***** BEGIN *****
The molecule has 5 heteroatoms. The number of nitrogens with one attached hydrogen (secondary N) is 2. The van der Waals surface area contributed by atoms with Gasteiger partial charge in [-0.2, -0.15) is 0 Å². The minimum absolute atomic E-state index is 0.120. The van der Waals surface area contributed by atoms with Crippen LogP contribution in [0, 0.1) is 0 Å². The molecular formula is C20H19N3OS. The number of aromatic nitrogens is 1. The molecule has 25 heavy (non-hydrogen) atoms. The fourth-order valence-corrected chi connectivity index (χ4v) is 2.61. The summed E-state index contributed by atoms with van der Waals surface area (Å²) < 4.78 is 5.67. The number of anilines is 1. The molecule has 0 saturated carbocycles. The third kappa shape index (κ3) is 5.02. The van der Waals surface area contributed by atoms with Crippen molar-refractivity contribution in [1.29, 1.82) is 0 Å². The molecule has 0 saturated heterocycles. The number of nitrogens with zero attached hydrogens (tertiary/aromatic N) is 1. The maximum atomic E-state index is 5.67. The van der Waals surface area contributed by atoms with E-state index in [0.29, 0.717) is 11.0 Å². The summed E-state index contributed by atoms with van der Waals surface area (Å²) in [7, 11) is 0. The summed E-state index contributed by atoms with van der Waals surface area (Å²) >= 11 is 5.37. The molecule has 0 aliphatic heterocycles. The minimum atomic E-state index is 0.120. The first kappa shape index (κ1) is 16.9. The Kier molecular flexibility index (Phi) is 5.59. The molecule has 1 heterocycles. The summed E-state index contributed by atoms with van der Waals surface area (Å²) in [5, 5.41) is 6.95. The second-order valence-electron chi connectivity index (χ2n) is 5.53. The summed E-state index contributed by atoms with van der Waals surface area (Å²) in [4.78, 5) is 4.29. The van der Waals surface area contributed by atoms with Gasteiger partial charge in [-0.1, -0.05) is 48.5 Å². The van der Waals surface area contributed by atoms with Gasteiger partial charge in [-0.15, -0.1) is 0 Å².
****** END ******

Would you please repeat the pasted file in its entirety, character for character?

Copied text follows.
The molecule has 5 heteroatoms. The number of nitrogens with one attached hydrogen (secondary N) is 2. The van der Waals surface area contributed by atoms with Gasteiger partial charge in [-0.2, -0.15) is 0 Å². The minimum absolute atomic E-state index is 0.120. The van der Waals surface area contributed by atoms with Crippen LogP contribution in [0, 0.1) is 0 Å². The molecular formula is C20H19N3OS. The number of aromatic nitrogens is 1. The molecule has 25 heavy (non-hydrogen) atoms. The fourth-order valence-corrected chi connectivity index (χ4v) is 2.61. The summed E-state index contributed by atoms with van der Waals surface area (Å²) < 4.78 is 5.67. The number of anilines is 1. The molecule has 0 saturated carbocycles. The third kappa shape index (κ3) is 5.02. The van der Waals surface area contributed by atoms with Crippen molar-refractivity contribution in [1.29, 1.82) is 0 Å². The molecule has 0 saturated heterocycles. The number of nitrogens with zero attached hydrogens (tertiary/aromatic N) is 1. The maximum atomic E-state index is 5.67. The van der Waals surface area contributed by atoms with E-state index in [0.29, 0.717) is 11.0 Å². The summed E-state index contributed by atoms with van der Waals surface area (Å²) in [7, 11) is 0. The summed E-state index contributed by atoms with van der Waals surface area (Å²) >= 11 is 5.37. The molecule has 0 aliphatic heterocycles. The minimum atomic E-state index is 0.120. The first kappa shape index (κ1) is 16.9. The Kier molecular flexibility index (Phi) is 5.59. The molecule has 1 heterocycles. The summed E-state index contributed by atoms with van der Waals surface area (Å²) in [5, 5.41) is 6.95. The second-order valence-electron chi connectivity index (χ2n) is 5.53. The summed E-state index contributed by atoms with van der Waals surface area (Å²) in [4.78, 5) is 4.29. The van der Waals surface area contributed by atoms with Gasteiger partial charge in [-0.1, -0.05) is 48.5 Å². The van der Waals surface area contributed by atoms with Gasteiger partial charge in [-0.15, -0.1) is 0 Å².